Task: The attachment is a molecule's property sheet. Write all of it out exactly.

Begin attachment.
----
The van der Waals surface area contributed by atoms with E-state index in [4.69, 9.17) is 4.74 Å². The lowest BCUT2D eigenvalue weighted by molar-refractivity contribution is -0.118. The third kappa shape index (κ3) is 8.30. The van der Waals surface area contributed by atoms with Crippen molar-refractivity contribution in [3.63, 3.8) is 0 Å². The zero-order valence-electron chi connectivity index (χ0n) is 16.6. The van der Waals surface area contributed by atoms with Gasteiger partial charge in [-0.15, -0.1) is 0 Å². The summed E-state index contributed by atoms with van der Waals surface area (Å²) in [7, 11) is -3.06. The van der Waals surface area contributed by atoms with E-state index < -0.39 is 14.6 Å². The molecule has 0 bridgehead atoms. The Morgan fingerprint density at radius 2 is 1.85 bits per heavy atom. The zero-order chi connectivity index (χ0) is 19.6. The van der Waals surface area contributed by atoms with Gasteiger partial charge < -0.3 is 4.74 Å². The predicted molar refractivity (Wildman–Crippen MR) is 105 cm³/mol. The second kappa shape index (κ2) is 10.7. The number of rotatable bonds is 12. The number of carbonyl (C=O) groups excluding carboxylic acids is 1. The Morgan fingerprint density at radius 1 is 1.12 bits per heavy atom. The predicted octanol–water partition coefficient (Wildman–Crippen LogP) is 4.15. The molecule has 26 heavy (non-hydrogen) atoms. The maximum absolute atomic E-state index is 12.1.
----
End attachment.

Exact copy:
The van der Waals surface area contributed by atoms with E-state index in [4.69, 9.17) is 4.74 Å². The lowest BCUT2D eigenvalue weighted by molar-refractivity contribution is -0.118. The third kappa shape index (κ3) is 8.30. The van der Waals surface area contributed by atoms with Crippen molar-refractivity contribution in [3.63, 3.8) is 0 Å². The zero-order valence-electron chi connectivity index (χ0n) is 16.6. The van der Waals surface area contributed by atoms with Gasteiger partial charge in [-0.15, -0.1) is 0 Å². The summed E-state index contributed by atoms with van der Waals surface area (Å²) in [7, 11) is -3.06. The van der Waals surface area contributed by atoms with E-state index < -0.39 is 14.6 Å². The molecule has 0 bridgehead atoms. The Morgan fingerprint density at radius 2 is 1.85 bits per heavy atom. The zero-order chi connectivity index (χ0) is 19.6. The van der Waals surface area contributed by atoms with Gasteiger partial charge < -0.3 is 4.74 Å². The predicted molar refractivity (Wildman–Crippen MR) is 105 cm³/mol. The second kappa shape index (κ2) is 10.7. The number of rotatable bonds is 12. The number of carbonyl (C=O) groups excluding carboxylic acids is 1. The Morgan fingerprint density at radius 1 is 1.12 bits per heavy atom. The predicted octanol–water partition coefficient (Wildman–Crippen LogP) is 4.15. The molecule has 26 heavy (non-hydrogen) atoms. The maximum absolute atomic E-state index is 12.1.